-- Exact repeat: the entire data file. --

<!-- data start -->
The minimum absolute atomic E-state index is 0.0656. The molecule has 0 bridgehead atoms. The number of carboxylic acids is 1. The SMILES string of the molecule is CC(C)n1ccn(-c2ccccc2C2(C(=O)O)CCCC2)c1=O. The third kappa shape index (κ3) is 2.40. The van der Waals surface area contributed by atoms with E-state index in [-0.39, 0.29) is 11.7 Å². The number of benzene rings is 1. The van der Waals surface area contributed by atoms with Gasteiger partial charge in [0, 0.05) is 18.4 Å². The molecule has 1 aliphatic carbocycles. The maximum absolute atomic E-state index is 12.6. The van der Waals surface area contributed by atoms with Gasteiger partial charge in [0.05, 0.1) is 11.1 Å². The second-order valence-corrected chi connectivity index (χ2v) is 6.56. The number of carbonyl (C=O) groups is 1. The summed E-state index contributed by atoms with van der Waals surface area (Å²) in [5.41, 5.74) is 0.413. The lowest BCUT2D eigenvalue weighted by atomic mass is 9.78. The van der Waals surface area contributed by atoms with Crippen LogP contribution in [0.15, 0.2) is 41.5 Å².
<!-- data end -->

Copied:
The minimum absolute atomic E-state index is 0.0656. The molecule has 0 bridgehead atoms. The number of carboxylic acids is 1. The SMILES string of the molecule is CC(C)n1ccn(-c2ccccc2C2(C(=O)O)CCCC2)c1=O. The third kappa shape index (κ3) is 2.40. The van der Waals surface area contributed by atoms with E-state index in [-0.39, 0.29) is 11.7 Å². The number of benzene rings is 1. The van der Waals surface area contributed by atoms with Gasteiger partial charge in [0, 0.05) is 18.4 Å². The molecule has 1 aliphatic carbocycles. The maximum absolute atomic E-state index is 12.6. The van der Waals surface area contributed by atoms with Gasteiger partial charge in [0.05, 0.1) is 11.1 Å². The second-order valence-corrected chi connectivity index (χ2v) is 6.56. The number of carbonyl (C=O) groups is 1. The summed E-state index contributed by atoms with van der Waals surface area (Å²) in [5.41, 5.74) is 0.413. The lowest BCUT2D eigenvalue weighted by atomic mass is 9.78. The van der Waals surface area contributed by atoms with Crippen LogP contribution in [0.15, 0.2) is 41.5 Å².